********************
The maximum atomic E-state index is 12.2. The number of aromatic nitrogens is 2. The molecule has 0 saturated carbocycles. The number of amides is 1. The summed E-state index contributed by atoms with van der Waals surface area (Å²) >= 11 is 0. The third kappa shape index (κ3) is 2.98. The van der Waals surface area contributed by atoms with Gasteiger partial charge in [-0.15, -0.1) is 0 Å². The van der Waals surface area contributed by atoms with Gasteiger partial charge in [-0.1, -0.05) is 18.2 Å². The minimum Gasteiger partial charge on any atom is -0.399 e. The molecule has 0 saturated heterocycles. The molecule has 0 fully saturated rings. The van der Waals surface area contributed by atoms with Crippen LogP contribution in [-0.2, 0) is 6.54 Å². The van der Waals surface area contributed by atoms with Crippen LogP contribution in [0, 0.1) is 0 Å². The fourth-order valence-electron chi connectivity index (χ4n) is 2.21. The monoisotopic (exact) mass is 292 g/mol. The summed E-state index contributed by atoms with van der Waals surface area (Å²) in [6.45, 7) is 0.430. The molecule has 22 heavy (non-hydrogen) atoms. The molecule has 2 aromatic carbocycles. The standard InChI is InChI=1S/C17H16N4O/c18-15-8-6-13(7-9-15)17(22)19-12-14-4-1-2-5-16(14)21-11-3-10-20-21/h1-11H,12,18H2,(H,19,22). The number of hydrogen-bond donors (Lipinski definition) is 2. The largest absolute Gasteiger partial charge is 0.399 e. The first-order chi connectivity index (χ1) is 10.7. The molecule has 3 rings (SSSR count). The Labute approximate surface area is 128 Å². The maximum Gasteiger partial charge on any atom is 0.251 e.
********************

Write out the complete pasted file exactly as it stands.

The maximum atomic E-state index is 12.2. The number of aromatic nitrogens is 2. The molecule has 0 saturated carbocycles. The number of amides is 1. The summed E-state index contributed by atoms with van der Waals surface area (Å²) >= 11 is 0. The third kappa shape index (κ3) is 2.98. The van der Waals surface area contributed by atoms with Gasteiger partial charge in [-0.15, -0.1) is 0 Å². The van der Waals surface area contributed by atoms with Gasteiger partial charge in [-0.1, -0.05) is 18.2 Å². The minimum Gasteiger partial charge on any atom is -0.399 e. The molecule has 0 saturated heterocycles. The molecule has 0 fully saturated rings. The van der Waals surface area contributed by atoms with Crippen LogP contribution in [-0.2, 0) is 6.54 Å². The van der Waals surface area contributed by atoms with Crippen LogP contribution in [0, 0.1) is 0 Å². The fourth-order valence-electron chi connectivity index (χ4n) is 2.21. The monoisotopic (exact) mass is 292 g/mol. The summed E-state index contributed by atoms with van der Waals surface area (Å²) in [6.45, 7) is 0.430. The molecule has 22 heavy (non-hydrogen) atoms. The molecule has 2 aromatic carbocycles. The standard InChI is InChI=1S/C17H16N4O/c18-15-8-6-13(7-9-15)17(22)19-12-14-4-1-2-5-16(14)21-11-3-10-20-21/h1-11H,12,18H2,(H,19,22). The number of hydrogen-bond donors (Lipinski definition) is 2. The largest absolute Gasteiger partial charge is 0.399 e. The first-order chi connectivity index (χ1) is 10.7. The molecule has 3 rings (SSSR count). The Labute approximate surface area is 128 Å². The maximum Gasteiger partial charge on any atom is 0.251 e.